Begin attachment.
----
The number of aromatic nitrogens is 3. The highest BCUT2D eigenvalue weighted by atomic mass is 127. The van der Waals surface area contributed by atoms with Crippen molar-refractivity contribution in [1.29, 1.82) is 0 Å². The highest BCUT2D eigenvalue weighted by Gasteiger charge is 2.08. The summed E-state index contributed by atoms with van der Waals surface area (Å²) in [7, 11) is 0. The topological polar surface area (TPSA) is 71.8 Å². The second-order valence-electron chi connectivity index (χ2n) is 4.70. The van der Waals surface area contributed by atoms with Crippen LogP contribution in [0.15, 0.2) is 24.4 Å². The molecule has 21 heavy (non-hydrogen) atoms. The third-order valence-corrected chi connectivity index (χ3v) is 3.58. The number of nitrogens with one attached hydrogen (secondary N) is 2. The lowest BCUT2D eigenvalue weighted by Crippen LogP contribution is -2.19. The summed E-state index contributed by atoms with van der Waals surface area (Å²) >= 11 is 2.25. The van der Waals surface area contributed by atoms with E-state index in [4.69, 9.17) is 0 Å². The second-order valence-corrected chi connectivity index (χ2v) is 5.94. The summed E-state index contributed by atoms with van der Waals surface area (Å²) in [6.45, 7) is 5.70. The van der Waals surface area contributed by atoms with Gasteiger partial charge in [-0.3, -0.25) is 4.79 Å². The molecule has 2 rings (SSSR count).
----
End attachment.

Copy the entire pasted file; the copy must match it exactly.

The number of aromatic nitrogens is 3. The highest BCUT2D eigenvalue weighted by atomic mass is 127. The van der Waals surface area contributed by atoms with Crippen molar-refractivity contribution in [1.29, 1.82) is 0 Å². The highest BCUT2D eigenvalue weighted by Gasteiger charge is 2.08. The summed E-state index contributed by atoms with van der Waals surface area (Å²) in [7, 11) is 0. The topological polar surface area (TPSA) is 71.8 Å². The second-order valence-electron chi connectivity index (χ2n) is 4.70. The van der Waals surface area contributed by atoms with Crippen LogP contribution in [0.15, 0.2) is 24.4 Å². The molecule has 21 heavy (non-hydrogen) atoms. The third-order valence-corrected chi connectivity index (χ3v) is 3.58. The number of nitrogens with one attached hydrogen (secondary N) is 2. The lowest BCUT2D eigenvalue weighted by Crippen LogP contribution is -2.19. The summed E-state index contributed by atoms with van der Waals surface area (Å²) >= 11 is 2.25. The van der Waals surface area contributed by atoms with E-state index in [4.69, 9.17) is 0 Å². The second-order valence-corrected chi connectivity index (χ2v) is 5.94. The summed E-state index contributed by atoms with van der Waals surface area (Å²) in [6.45, 7) is 5.70. The van der Waals surface area contributed by atoms with Gasteiger partial charge in [-0.3, -0.25) is 4.79 Å². The molecule has 2 rings (SSSR count).